If you will scroll through the questions and answers here you will find no shortage of heirs trying to sort out problems caused by well-intended decedants who did not properly execute a will. If you want to leave behind clarity and peace of mind it would be cost-effective to consult with an attorney such as Mr. Cockrell about drafting a will.
When and if she sues you for custody (a SAPCR, Suit to affect the parent-child relationship) you should sit with an attorney. The court is more likely to look at how you are doing with the child now, rather than how you and the ex related to each other in an obviously failed relationship.
You might also want to pay an attorney for an hour or so to make sure you are doing everything you should be doing now.
Hourly rate is important but maybe not the best factor to consider. There are experienced family lawyers who know the courts really well and can get things done VERY quickly. These attorneys have earned the right to charge accordingly.
Go through an attorney who handles personal injury and product defect cases. These types of cases are typically handled on a contingency basis.
You will be getting in over your head if you try to do this yourself.
For your ticket, talk to a criminal defense attorney that handles traffic tickets and accidents.
As to the car damage, if you think you are not at fault and the other party is: if you have collision coverage, turn it in to your carrier and let them handle it. If you have no coverage, you might try making a claim against the other insurance. Be careful with that; if you get to a point of requiring recorded statements it might be better for you to have an attorney. Look for someone that takes...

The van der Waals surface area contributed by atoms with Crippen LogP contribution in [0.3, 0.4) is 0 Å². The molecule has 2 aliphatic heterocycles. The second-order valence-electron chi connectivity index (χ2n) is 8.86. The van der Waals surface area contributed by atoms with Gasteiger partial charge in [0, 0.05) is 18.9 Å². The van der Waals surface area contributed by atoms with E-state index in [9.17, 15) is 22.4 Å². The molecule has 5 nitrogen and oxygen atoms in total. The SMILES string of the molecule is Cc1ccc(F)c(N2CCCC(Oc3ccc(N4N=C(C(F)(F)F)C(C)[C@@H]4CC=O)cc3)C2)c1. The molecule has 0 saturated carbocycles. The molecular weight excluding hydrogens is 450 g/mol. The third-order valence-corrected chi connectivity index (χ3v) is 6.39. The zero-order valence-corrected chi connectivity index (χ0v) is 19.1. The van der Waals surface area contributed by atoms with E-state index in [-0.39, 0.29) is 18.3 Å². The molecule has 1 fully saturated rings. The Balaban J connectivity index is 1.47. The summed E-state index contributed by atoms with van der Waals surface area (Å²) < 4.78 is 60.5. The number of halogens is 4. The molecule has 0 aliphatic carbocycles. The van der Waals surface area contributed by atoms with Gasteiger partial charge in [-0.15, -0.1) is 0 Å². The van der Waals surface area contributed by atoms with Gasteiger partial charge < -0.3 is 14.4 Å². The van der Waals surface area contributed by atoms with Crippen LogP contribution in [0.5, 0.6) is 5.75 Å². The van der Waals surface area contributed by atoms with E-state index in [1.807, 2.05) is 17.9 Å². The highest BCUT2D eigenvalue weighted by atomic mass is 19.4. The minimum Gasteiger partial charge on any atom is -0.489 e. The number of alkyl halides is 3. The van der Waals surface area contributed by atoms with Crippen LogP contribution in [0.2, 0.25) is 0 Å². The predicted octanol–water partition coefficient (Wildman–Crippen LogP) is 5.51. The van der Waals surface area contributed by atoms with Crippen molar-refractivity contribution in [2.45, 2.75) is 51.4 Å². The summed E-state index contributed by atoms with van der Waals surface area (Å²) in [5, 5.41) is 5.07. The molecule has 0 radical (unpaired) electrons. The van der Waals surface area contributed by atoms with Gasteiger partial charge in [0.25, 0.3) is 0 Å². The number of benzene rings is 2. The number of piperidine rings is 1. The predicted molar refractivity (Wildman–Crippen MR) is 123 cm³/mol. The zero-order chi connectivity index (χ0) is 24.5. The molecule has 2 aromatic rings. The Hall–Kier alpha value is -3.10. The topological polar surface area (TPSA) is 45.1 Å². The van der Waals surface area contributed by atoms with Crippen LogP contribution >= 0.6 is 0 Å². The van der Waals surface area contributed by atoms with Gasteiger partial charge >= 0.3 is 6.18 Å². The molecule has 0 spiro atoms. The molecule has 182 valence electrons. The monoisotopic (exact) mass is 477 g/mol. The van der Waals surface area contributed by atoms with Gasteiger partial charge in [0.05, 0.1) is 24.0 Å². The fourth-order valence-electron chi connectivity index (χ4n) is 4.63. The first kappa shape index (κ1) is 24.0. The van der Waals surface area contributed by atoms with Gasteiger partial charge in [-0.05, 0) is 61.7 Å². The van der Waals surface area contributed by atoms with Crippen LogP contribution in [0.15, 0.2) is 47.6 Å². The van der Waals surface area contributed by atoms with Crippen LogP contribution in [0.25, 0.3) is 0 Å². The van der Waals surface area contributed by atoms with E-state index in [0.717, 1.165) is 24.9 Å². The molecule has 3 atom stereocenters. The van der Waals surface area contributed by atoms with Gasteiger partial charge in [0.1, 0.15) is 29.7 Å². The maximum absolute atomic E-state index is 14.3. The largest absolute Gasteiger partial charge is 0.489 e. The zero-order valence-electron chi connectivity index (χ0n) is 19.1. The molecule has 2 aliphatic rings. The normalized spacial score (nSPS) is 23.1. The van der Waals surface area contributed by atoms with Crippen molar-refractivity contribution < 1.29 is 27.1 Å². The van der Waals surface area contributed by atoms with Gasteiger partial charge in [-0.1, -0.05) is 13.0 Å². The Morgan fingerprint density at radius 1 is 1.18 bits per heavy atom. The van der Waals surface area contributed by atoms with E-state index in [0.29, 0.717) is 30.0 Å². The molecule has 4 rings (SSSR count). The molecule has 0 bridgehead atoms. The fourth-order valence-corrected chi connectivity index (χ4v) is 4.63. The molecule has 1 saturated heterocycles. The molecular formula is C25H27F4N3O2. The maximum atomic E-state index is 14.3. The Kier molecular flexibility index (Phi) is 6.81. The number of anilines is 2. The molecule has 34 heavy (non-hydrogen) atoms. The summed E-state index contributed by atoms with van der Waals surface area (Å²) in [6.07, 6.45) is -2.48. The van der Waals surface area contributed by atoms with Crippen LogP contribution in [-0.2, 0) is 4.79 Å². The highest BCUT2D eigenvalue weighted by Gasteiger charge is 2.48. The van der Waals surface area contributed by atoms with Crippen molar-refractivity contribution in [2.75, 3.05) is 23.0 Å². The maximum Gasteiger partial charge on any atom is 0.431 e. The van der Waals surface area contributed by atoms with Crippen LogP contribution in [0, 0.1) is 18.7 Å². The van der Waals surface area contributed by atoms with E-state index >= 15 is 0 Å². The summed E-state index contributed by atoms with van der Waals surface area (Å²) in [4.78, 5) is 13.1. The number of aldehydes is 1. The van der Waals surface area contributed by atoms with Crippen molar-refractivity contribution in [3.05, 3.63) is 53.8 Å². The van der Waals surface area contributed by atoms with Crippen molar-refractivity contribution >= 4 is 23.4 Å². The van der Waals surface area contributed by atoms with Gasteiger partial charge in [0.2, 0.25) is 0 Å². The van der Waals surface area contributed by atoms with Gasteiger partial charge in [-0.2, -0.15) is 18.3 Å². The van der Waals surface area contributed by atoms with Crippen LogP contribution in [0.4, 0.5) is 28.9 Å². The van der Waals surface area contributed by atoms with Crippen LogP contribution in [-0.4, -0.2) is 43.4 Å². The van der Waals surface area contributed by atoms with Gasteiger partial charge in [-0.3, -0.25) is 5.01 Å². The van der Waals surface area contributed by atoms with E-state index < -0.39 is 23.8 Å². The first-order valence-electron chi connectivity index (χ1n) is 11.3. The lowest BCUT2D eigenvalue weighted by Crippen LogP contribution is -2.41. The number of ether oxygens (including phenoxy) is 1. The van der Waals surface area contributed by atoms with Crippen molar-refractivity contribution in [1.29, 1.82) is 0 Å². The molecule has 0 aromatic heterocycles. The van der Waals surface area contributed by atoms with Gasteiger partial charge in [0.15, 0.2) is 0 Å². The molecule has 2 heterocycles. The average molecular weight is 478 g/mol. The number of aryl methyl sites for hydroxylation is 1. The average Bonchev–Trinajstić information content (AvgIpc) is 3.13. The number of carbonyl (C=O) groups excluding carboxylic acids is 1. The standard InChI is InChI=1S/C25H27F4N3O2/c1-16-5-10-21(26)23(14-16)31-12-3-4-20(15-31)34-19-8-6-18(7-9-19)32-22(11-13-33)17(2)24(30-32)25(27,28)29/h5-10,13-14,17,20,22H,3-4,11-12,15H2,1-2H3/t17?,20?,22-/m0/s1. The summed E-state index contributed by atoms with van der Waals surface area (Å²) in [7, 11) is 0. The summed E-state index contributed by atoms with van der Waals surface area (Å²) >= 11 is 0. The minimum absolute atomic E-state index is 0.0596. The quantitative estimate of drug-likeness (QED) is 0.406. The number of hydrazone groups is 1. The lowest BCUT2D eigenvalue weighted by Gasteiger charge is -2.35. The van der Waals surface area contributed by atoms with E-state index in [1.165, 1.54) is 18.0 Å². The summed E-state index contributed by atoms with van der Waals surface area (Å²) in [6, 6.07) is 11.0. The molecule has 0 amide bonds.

Without second-guessing the particular handling of your case... Yes, you can fire your attorney and hire another. You most likely gave the first attorney an interest in the case that will have to be settled up when you get your settlement.
Do everything you can to keep your son away from the girl until she turns 18.
There are many attorneys who hold that a girl can consent at 17 but there is law on the books that holds the age is 18.
Your son could find himself having to defend criminal charges as a sex offender; this would require an expensive defense. You should also be concerned if anything takes place on premises you own.
Step back and look at it as a different transaction not involving family.
Was it handled correctly with proper documentation? Was she of good capacity to make the transaction? Did you give her anything in return? Or was it documented as a true gift?
Yes, she can sue you. Talk to an attorney regarding the power of your position.